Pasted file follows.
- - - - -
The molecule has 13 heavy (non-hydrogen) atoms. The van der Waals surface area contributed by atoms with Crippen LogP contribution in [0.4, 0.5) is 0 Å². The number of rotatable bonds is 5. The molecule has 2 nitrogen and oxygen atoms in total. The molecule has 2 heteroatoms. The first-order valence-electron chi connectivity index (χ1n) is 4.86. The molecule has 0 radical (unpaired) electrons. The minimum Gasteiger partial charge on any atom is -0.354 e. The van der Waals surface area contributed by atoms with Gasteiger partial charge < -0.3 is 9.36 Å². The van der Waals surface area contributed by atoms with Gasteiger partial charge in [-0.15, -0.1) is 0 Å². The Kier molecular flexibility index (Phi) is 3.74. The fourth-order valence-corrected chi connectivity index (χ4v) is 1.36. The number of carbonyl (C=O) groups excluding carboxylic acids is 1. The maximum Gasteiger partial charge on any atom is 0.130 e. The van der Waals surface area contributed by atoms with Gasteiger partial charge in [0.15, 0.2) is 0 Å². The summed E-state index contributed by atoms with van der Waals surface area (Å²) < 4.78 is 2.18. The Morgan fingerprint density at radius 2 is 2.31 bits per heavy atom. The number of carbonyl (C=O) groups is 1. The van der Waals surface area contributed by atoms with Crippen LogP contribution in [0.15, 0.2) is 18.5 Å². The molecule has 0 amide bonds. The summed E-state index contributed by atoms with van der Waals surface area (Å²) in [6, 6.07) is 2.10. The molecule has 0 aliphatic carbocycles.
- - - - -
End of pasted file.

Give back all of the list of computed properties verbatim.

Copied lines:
The molecule has 13 heavy (non-hydrogen) atoms. The van der Waals surface area contributed by atoms with Crippen LogP contribution in [0.4, 0.5) is 0 Å². The number of rotatable bonds is 5. The molecule has 2 nitrogen and oxygen atoms in total. The molecule has 2 heteroatoms. The first-order valence-electron chi connectivity index (χ1n) is 4.86. The molecule has 0 radical (unpaired) electrons. The minimum Gasteiger partial charge on any atom is -0.354 e. The van der Waals surface area contributed by atoms with Gasteiger partial charge < -0.3 is 9.36 Å². The van der Waals surface area contributed by atoms with Gasteiger partial charge in [-0.15, -0.1) is 0 Å². The Kier molecular flexibility index (Phi) is 3.74. The fourth-order valence-corrected chi connectivity index (χ4v) is 1.36. The number of carbonyl (C=O) groups excluding carboxylic acids is 1. The maximum Gasteiger partial charge on any atom is 0.130 e. The van der Waals surface area contributed by atoms with Gasteiger partial charge in [0.15, 0.2) is 0 Å². The summed E-state index contributed by atoms with van der Waals surface area (Å²) < 4.78 is 2.18. The Morgan fingerprint density at radius 2 is 2.31 bits per heavy atom. The number of carbonyl (C=O) groups is 1. The van der Waals surface area contributed by atoms with Crippen LogP contribution in [0.15, 0.2) is 18.5 Å². The molecule has 0 amide bonds. The summed E-state index contributed by atoms with van der Waals surface area (Å²) in [6, 6.07) is 2.10. The molecule has 0 aliphatic carbocycles.